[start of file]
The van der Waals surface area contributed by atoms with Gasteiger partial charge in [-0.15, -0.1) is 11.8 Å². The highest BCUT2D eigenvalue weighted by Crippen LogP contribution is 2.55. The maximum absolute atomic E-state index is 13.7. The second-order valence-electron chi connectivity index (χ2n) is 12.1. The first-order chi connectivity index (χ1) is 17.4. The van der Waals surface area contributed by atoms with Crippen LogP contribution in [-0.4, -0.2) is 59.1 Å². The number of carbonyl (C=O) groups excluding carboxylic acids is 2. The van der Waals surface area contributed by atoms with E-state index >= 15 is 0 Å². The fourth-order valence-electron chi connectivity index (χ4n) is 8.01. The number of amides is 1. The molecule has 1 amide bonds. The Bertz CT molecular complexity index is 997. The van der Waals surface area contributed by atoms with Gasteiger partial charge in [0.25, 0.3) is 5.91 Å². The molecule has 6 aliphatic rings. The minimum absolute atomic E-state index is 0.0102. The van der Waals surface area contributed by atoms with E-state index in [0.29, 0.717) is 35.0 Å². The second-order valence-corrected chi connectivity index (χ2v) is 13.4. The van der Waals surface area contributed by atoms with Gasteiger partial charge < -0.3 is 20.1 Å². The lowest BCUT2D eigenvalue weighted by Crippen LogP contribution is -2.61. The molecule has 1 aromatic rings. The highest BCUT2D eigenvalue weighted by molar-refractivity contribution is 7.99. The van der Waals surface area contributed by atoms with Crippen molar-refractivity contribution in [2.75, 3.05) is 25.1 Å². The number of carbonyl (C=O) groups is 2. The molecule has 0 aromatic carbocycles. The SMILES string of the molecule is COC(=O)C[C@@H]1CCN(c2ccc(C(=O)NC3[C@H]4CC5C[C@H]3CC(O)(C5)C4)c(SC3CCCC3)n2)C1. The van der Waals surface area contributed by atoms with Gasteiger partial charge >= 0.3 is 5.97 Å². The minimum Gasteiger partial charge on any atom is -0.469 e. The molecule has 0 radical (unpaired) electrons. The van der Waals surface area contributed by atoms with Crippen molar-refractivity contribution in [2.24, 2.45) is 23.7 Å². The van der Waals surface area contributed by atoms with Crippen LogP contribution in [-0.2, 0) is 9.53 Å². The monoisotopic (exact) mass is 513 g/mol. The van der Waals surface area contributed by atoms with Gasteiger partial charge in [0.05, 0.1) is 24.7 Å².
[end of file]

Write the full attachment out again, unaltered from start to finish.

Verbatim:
The van der Waals surface area contributed by atoms with Gasteiger partial charge in [-0.15, -0.1) is 11.8 Å². The highest BCUT2D eigenvalue weighted by Crippen LogP contribution is 2.55. The maximum absolute atomic E-state index is 13.7. The second-order valence-electron chi connectivity index (χ2n) is 12.1. The first-order chi connectivity index (χ1) is 17.4. The van der Waals surface area contributed by atoms with Crippen LogP contribution in [-0.4, -0.2) is 59.1 Å². The number of carbonyl (C=O) groups excluding carboxylic acids is 2. The van der Waals surface area contributed by atoms with E-state index >= 15 is 0 Å². The fourth-order valence-electron chi connectivity index (χ4n) is 8.01. The number of amides is 1. The molecule has 1 amide bonds. The Bertz CT molecular complexity index is 997. The van der Waals surface area contributed by atoms with Gasteiger partial charge in [0.25, 0.3) is 5.91 Å². The molecule has 6 aliphatic rings. The minimum absolute atomic E-state index is 0.0102. The van der Waals surface area contributed by atoms with E-state index in [0.29, 0.717) is 35.0 Å². The second-order valence-corrected chi connectivity index (χ2v) is 13.4. The van der Waals surface area contributed by atoms with Gasteiger partial charge < -0.3 is 20.1 Å². The lowest BCUT2D eigenvalue weighted by Crippen LogP contribution is -2.61. The molecule has 1 aromatic rings. The highest BCUT2D eigenvalue weighted by molar-refractivity contribution is 7.99. The van der Waals surface area contributed by atoms with Crippen molar-refractivity contribution in [2.75, 3.05) is 25.1 Å². The number of carbonyl (C=O) groups is 2. The molecule has 0 aromatic carbocycles. The SMILES string of the molecule is COC(=O)C[C@@H]1CCN(c2ccc(C(=O)NC3[C@H]4CC5C[C@H]3CC(O)(C5)C4)c(SC3CCCC3)n2)C1. The van der Waals surface area contributed by atoms with Gasteiger partial charge >= 0.3 is 5.97 Å². The minimum Gasteiger partial charge on any atom is -0.469 e. The molecule has 0 radical (unpaired) electrons. The van der Waals surface area contributed by atoms with Crippen molar-refractivity contribution in [2.24, 2.45) is 23.7 Å². The van der Waals surface area contributed by atoms with Crippen LogP contribution in [-0.2, 0) is 9.53 Å². The monoisotopic (exact) mass is 513 g/mol. The van der Waals surface area contributed by atoms with Gasteiger partial charge in [0.05, 0.1) is 24.7 Å².